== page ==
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Old 09-28-2004, 08:14 AM   #27
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Quote:
Originally Posted by Barkingspider
Ok, I need some help understanding what I've been told. The Airstream dealer I brought my trailer to says he thinks he's diagnosed and fixed the problem. He says he switched out the 30 amp plug on the back of the trailer and that it took care of the problem. What I'm being told is he thinks the neutral was corroded in the plug and wasn't functioning thus causing an electric current to flow through the trailer. Thoughts? Can that happen?
Still looking for a definitive answer. Can the lack of a neutral connection in a 30 amp plug cause the trailers skin to become electrified? If not, then they didn't fix the problem. Thanks, Joe
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Old 09-28-2004, 10:28 AM   #28
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Joe, I'm not a qualified electrician, but pending a better reply from a Forum member with more knowledge, I will give my understanding of the situation. I assume, perhaps incorrectly, that the power supply grounding is similar in the USA to here in England.
Years ago, all houses supplied their own grounds via a metal stake driven a few feet into the ground. Power companies decided that it would be more reliable if the power company supplied high quality grounds down a wire. The power supply company neutral is used as the ground. This is used because it is at ground potential, and there is a low impedance between it and the live power line. Safety devices, such as GFI's, then work fast, which is good for safety. At the connection to the home, the home's ground and neutral are bonded together. So far, so good. In England, most homes use this system, known as PME, Protective Multiple Earthing. A pal of mine is a Florida linesman, and he tells me this is the same in his area.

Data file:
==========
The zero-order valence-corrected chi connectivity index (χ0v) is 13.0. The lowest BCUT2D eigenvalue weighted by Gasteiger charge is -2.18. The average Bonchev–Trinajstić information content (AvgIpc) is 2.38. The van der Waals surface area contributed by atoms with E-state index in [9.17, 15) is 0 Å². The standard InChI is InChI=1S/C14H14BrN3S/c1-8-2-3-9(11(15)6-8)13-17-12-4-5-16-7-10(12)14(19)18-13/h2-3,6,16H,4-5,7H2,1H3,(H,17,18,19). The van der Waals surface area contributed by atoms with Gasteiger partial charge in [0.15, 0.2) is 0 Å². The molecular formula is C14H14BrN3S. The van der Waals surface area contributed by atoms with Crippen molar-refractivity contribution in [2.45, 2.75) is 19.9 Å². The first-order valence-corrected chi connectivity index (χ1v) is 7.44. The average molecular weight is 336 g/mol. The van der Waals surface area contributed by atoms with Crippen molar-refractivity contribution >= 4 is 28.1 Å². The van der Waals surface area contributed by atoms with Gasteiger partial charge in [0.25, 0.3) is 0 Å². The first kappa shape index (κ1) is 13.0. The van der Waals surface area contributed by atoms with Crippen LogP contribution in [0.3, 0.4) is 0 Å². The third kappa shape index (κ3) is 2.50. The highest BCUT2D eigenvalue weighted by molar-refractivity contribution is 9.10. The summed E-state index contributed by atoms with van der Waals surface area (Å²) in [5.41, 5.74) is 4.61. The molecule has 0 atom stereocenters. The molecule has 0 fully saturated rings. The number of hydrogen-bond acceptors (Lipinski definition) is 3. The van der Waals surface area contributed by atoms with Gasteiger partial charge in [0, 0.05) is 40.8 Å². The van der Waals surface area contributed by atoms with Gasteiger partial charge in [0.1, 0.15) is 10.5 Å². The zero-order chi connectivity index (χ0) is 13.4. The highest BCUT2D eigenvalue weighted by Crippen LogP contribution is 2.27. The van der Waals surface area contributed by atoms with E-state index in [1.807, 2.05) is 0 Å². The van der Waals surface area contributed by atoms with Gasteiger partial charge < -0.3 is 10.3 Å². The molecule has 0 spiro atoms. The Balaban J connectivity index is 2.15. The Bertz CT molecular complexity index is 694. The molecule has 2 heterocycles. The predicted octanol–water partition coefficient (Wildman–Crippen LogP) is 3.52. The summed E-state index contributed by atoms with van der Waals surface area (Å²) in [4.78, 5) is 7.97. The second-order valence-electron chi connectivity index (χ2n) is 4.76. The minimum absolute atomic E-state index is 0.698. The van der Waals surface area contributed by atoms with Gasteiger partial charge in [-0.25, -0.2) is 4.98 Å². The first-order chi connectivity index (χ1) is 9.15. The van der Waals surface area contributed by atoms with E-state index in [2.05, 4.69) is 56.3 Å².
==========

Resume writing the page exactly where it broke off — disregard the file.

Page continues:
However, this system has one dangerous aspect. It is known as "broken neutral", and this is what may have occurred with your trailer. A Google search on "broken neutral" will supply confirmation. If the supply company's neutral is broken shortly before the connection to the house, the house loses its grounding system, and, if an appliance is switched on, the neutral/ground in the home (trailer), becomes "live". Thus the trailer body is live. If you stand on the earth outside, and touch the trailer, you will be electrocuted. This may be what has happened in your case. It has killed people in homes, as they stepped out of the door. A broken neutral can be lethal.
You may understand why I choose to diconnect the Power Company ground at my home's swimming pool electrics, and use my own metal stake, with its resistance to ground properly monitored.
I repeat that I am not qualified as an electrician, but that I'm repeating what I have learned by study over the years. Perhaps someone more knowledgeable can assist, as what I have described may not be relevant to your situation. You have to ensure there is no potential difference between the earth outside, and the trailer body. A good electrician must check this. Be careful, be very careful! Nick
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Old 09-28-2004, 11:06 AM   #29
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Floating Ground